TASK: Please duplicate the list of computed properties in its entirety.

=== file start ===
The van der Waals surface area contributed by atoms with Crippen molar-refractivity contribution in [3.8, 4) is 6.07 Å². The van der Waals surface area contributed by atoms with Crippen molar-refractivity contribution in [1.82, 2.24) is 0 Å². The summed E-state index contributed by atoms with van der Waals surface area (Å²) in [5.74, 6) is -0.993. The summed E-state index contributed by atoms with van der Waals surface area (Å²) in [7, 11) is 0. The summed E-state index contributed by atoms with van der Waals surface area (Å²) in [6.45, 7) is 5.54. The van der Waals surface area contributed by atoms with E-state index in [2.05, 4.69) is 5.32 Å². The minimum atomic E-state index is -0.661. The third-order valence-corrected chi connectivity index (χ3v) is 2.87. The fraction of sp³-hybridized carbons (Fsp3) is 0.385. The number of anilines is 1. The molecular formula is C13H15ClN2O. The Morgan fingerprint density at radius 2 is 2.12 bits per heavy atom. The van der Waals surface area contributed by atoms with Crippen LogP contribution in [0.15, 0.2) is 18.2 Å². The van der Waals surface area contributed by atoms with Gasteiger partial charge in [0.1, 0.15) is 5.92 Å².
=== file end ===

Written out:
The van der Waals surface area contributed by atoms with Crippen molar-refractivity contribution in [3.8, 4) is 6.07 Å². The van der Waals surface area contributed by atoms with Crippen molar-refractivity contribution in [1.82, 2.24) is 0 Å². The summed E-state index contributed by atoms with van der Waals surface area (Å²) in [5.74, 6) is -0.993. The summed E-state index contributed by atoms with van der Waals surface area (Å²) in [7, 11) is 0. The summed E-state index contributed by atoms with van der Waals surface area (Å²) in [6.45, 7) is 5.54. The van der Waals surface area contributed by atoms with E-state index in [2.05, 4.69) is 5.32 Å². The minimum atomic E-state index is -0.661. The third-order valence-corrected chi connectivity index (χ3v) is 2.87. The fraction of sp³-hybridized carbons (Fsp3) is 0.385. The number of anilines is 1. The molecular formula is C13H15ClN2O. The Morgan fingerprint density at radius 2 is 2.12 bits per heavy atom. The van der Waals surface area contributed by atoms with Crippen LogP contribution in [0.15, 0.2) is 18.2 Å². The van der Waals surface area contributed by atoms with Gasteiger partial charge in [0.1, 0.15) is 5.92 Å².